This is not to say that a Judge may not add some additional conditions, but the benefits of having been proactive with respect to rehabilitation can pay substantial dividends later on. Probation will, of course, include an order for no drinking and no drug use (this includes recreational marijuana), and will require continued testing, as well.
When all is said and done, a 3rd offense DUI does not have to be the end of the world for someone if the case is properly handled. As we noted earlier, success in a DUI case is always best measured by what does NOT happen to you.
Ultimately, the hope is that the person finally recognizes that his or her relationship to alcohol has become problematic, and that, no matter how often or not he or she used to drink, will accept that it’s now time to stop.
This will be the central focus of any subsequent driver’s license restoration appeal. Under Michigan law, any person convicted of 2 DUI’s in 7 years, or 3 within 10 years is legally categorized as a “habitual alcohol offender” and is PRESUMED, by law, to have a drinking problem.
Although any kind of full explanation of license appeals goes beyond the scope of this installment, to win a driver’s license restoration case, a person has to prove that he or she has really quit drinking and maintained complete sobriety for a certain, legally sufficient, minimum period of time.
More specifically, he or she must prove 2 things, by what the law specifies as “clear and convincing evidence,” to the Michigan Secretary of State’s Office of Hearings and Administrative Oversight (OHAO):
First, that his or her alcohol problem is “under control,” meaning that he or she has been completely abstinent from alcohol (and drugs, including recreational marijuana) for that legally sufficient period of time. Beyond merely being technically eligible to file an appeal, our firm generally requires someone to have been clean and sober for at least 18 months before we’ll move forward with a license appeal, and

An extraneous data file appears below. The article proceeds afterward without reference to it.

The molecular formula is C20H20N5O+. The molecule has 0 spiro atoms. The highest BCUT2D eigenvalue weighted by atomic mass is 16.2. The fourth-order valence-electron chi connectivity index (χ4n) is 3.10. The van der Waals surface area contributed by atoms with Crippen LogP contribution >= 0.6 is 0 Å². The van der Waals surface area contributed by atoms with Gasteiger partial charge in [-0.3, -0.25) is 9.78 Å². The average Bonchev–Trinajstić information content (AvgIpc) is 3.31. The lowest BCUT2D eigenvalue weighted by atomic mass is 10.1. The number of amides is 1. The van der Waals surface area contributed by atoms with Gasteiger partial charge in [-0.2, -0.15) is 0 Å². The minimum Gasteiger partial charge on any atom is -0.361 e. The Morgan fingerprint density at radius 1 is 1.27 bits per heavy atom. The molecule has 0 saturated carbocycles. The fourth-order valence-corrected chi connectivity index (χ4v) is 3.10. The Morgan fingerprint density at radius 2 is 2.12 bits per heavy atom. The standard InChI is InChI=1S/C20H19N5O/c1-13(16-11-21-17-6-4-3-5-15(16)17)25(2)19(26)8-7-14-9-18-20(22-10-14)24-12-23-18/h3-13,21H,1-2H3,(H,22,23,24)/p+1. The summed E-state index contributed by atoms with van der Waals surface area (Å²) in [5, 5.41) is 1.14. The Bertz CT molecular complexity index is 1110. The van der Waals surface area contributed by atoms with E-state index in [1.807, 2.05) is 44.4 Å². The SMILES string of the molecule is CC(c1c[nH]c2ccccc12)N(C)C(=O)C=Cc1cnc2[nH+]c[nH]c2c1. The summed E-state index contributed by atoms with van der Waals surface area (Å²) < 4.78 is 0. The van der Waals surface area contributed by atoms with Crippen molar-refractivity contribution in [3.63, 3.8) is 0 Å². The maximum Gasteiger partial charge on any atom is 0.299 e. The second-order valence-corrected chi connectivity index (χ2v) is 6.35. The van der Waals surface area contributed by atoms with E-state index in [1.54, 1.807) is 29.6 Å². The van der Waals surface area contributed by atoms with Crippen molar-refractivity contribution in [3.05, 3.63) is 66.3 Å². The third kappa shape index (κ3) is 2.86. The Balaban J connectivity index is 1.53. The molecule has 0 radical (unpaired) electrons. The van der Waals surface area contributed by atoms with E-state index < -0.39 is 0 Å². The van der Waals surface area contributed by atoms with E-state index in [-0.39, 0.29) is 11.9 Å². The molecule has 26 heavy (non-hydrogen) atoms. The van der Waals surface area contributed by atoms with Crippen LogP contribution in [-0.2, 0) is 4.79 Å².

Second, that his or her alcohol problem is “likely to remain under control.” This boils down to a person having to prove that he or she has both the ability and the commitment to remain abstinent for life. Put another way, it means a person filing a license appeal has to show that he or she is a safe bet to never drink again because he or she has the intention and the tools to remain sober.
This, of course, can (and should) relate directly back to what someone did by way of counseling and/or treatment as the result of his or her 3rd DUI. If a person can show that he or she was proactive about getting help and didn’t wait for the court to decide what to do to him or her, that will help a lot when he or she decides to undertake a driver’s license restoration appeal.
Because we are a Michigan DUI and driver’s license restoration law firm that guarantees to win every license appeal case we take, and because we concentrate our work, all day, every day, in DUI and license restoration cases, my team and I understand how what we do at the outset of a DUI case will matter down the road in a subsequent driver’s license appeal.
Yet for all of that, in 3rd offense DUI case, it all comes back to drinking, or, more specifically, NOT drinking.
A more in-depth look at the reality of 3rd offense DUI cases in Michigan could fill volumes. As a quick overview, however, what we’ve covered in these 6 installments is enough to give the reader a decent idea of what’s involved, what to expect, and to clarify, if not correct, some of the online legal marketing messages that, while long on telling prospective clients what they may want to hear, often fall short of explaining how these cases actually play out in the real world.
If you’re facing a 3rd offense DUI charge (or any DUI charge, for that matter), be a savvy consumer and explore your options. You should compare lawyers to find the one that’s right for you. To do that, take the time to read around and see how different lawyers analyze the DUI process, and explain their various approaches to it.
When you’ve done enough reading, start checking around. You can learn a lot by speaking with a live person.
If your DUI case is pending in the Greater-Detroit area (meaning anywhere in Wayne, Oakland, Macomb or the surrounding counties), give our firm a ring, as well. All of our consultations are free, confidential, and done over the phone, right when you call.
My team and I are very friendly people who will be glad to answer your questions, explain things, and even compare notes with anything some other lawyer has told you. We can be reached Monday through Friday, from 8:30 am. Until 5:00 p.m. at either 248-986-9700 or 586-465-1980.